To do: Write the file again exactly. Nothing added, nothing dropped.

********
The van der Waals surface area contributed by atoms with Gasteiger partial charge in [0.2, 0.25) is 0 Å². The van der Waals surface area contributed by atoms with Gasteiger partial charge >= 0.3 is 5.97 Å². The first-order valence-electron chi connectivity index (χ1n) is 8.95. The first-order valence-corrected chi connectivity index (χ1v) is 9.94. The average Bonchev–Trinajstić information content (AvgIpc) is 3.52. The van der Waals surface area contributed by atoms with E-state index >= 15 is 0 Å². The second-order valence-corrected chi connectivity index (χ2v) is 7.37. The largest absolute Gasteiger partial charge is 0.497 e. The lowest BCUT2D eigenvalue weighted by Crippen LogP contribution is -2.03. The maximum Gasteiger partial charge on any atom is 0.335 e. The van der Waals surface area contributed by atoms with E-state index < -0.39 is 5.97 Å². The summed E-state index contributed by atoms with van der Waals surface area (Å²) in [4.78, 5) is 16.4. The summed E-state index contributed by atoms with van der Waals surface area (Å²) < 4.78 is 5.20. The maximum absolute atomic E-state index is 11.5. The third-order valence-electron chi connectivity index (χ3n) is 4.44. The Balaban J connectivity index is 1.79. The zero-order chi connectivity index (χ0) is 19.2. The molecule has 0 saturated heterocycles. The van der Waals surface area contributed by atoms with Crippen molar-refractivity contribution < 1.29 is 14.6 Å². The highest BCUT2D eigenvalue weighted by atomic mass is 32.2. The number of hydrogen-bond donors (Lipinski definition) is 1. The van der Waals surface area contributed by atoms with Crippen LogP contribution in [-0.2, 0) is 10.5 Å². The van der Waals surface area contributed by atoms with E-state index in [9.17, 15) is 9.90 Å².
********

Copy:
The van der Waals surface area contributed by atoms with Gasteiger partial charge in [0.2, 0.25) is 0 Å². The van der Waals surface area contributed by atoms with Gasteiger partial charge >= 0.3 is 5.97 Å². The first-order valence-electron chi connectivity index (χ1n) is 8.95. The first-order valence-corrected chi connectivity index (χ1v) is 9.94. The average Bonchev–Trinajstić information content (AvgIpc) is 3.52. The van der Waals surface area contributed by atoms with E-state index >= 15 is 0 Å². The second-order valence-corrected chi connectivity index (χ2v) is 7.37. The largest absolute Gasteiger partial charge is 0.497 e. The lowest BCUT2D eigenvalue weighted by Crippen LogP contribution is -2.03. The maximum Gasteiger partial charge on any atom is 0.335 e. The van der Waals surface area contributed by atoms with E-state index < -0.39 is 5.97 Å². The summed E-state index contributed by atoms with van der Waals surface area (Å²) in [4.78, 5) is 16.4. The summed E-state index contributed by atoms with van der Waals surface area (Å²) < 4.78 is 5.20. The maximum absolute atomic E-state index is 11.5. The third-order valence-electron chi connectivity index (χ3n) is 4.44. The Balaban J connectivity index is 1.79. The zero-order chi connectivity index (χ0) is 19.2. The molecule has 0 saturated heterocycles. The van der Waals surface area contributed by atoms with Crippen molar-refractivity contribution < 1.29 is 14.6 Å². The highest BCUT2D eigenvalue weighted by atomic mass is 32.2. The number of hydrogen-bond donors (Lipinski definition) is 1. The van der Waals surface area contributed by atoms with Crippen LogP contribution in [-0.2, 0) is 10.5 Å². The van der Waals surface area contributed by atoms with E-state index in [9.17, 15) is 9.90 Å².